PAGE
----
Sunday, 31 December 2006

New Year Traditions

The Roman and Julian Calendars considered 1 January to be the beginning of the year but, although the twelve month cycle (commencing with January) was used by the medievals, the numbered year only began with a major feast like Christmas (in Germany and early medieval England) or Easter (in France between the eleventh and sixteenth centuries).

Between the thirteenth century and 1752 the English New Year began on 25 March, the Annunciation. What could be a more appropriate date for the start of the year than the Feast of Mary's fiat and Christ's conception? In later years the English observed this Calendar in order to be different from much of Catholic Europe, which from 1582 started adopting the Calendar of Pope Gregory XIII (the Gregorian Calendar) and (from the sixteenth century onwards) celebrating New Year on 1 January - but I think we can forgive them this given the beautiful symbolism of beginning the year with the Annunciation.

Incidentally, one survival of this old way of dating is the UK Tax Year, which still begins on 6 April. As the Wikipedia admirably explains:

This reflects the old ecclesiastical calendar, with New Year falling on March 25 (Lady Day), the difference being accounted for by the eleven days "missed out" when Great Britain converted from the Julian Calendar to the Gregorian Calendar in 1752 (the British tax authorities, and landlords were unwilling to lose 11 days of tax and rent revenue, so the 1752/3 tax year was extended by 11 days). From 1753 until 1799, the tax year in Great Britain began on 5 April, which was the "old style" new year of 25 March. A 12th skipped Julian leap day in 1800 changed its start to 6 April. It was not changed when a 13th Julian leap day was skipped in 1900, so the tax year in the United Kingdom is still 6 April.

Tonight at Kingsland we have Adoration of the Blessed Sacrament (from 11.30pm) and Midnight Mass, which I've been asked to organise. I thought I might use the opportunity to include two popular traditions. During the Adoration we will recite the Te Deum, to thank God for His graces in 2006 - there is a plenary indulgence attached to doing this on 31 December, under the usual conditions. Then, at the end of the Midnight Mass, we will sing the Veni Creator Spiritus - once again there is a plenary indulgence for doing this on 1 January, as we invoke the Holy Spirit at the beginning of the year. In many places this is done in a separate service. Last December I remember visiting one of the Castelli towns outside Rome and studying the Christmas programme of the Duomo, which included the New Year's Eve Te Deum and 1 January Veni Creator. I think it's a bit more wholesome than watching the various TV specials with a glass of liqueur balanced on the armchair (as I have had to do occasionally in the past!).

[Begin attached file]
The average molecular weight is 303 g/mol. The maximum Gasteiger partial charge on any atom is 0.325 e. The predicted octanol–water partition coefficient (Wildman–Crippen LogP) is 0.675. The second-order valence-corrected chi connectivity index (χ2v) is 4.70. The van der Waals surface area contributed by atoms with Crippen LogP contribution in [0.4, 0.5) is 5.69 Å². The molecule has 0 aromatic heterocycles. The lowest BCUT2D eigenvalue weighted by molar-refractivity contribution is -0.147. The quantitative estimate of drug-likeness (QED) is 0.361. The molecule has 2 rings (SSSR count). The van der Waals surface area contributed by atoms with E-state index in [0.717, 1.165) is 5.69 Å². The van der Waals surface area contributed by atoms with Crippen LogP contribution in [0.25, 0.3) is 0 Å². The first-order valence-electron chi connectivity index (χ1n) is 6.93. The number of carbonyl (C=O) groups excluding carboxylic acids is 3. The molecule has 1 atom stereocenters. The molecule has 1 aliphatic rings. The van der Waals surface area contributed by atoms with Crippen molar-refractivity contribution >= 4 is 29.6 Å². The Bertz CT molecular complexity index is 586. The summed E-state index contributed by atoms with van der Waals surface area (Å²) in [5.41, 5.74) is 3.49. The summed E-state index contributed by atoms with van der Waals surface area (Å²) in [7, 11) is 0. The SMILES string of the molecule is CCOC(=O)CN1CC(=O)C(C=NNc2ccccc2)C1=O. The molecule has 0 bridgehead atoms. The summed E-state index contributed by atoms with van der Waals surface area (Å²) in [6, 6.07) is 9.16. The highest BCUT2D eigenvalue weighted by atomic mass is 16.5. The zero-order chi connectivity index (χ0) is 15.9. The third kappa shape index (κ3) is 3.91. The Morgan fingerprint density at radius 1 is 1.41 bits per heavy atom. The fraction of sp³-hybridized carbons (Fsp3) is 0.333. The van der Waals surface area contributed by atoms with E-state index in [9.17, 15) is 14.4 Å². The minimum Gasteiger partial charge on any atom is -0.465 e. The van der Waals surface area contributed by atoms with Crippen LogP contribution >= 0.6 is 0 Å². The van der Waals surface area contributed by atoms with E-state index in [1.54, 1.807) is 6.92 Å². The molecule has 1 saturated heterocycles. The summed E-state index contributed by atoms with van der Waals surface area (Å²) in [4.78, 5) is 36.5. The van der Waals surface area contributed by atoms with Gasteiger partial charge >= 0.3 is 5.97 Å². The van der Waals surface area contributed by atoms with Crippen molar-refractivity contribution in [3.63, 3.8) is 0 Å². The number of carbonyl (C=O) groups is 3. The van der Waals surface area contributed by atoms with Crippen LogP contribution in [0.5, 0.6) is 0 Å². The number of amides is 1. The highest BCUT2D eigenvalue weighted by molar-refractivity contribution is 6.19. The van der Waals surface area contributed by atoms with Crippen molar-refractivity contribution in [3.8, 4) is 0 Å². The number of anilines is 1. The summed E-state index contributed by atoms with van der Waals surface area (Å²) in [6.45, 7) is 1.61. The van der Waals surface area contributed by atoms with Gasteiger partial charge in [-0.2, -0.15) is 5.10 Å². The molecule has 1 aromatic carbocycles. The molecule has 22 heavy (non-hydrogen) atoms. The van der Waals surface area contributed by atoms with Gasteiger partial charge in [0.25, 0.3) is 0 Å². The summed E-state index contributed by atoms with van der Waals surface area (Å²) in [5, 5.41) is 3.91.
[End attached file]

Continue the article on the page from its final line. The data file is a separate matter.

Happy Feast of the Holy Family to you all!



Blogger Terry Nelson said...

Happy New Year Father - I delight in your blog and it's my plesure to link to you! God bless you!

2:05 am  
Blogger Fr Nicholas said...

Thanks, Terry, for your king message and link. Keep up the good work and Happy New Year!

10:58 am  

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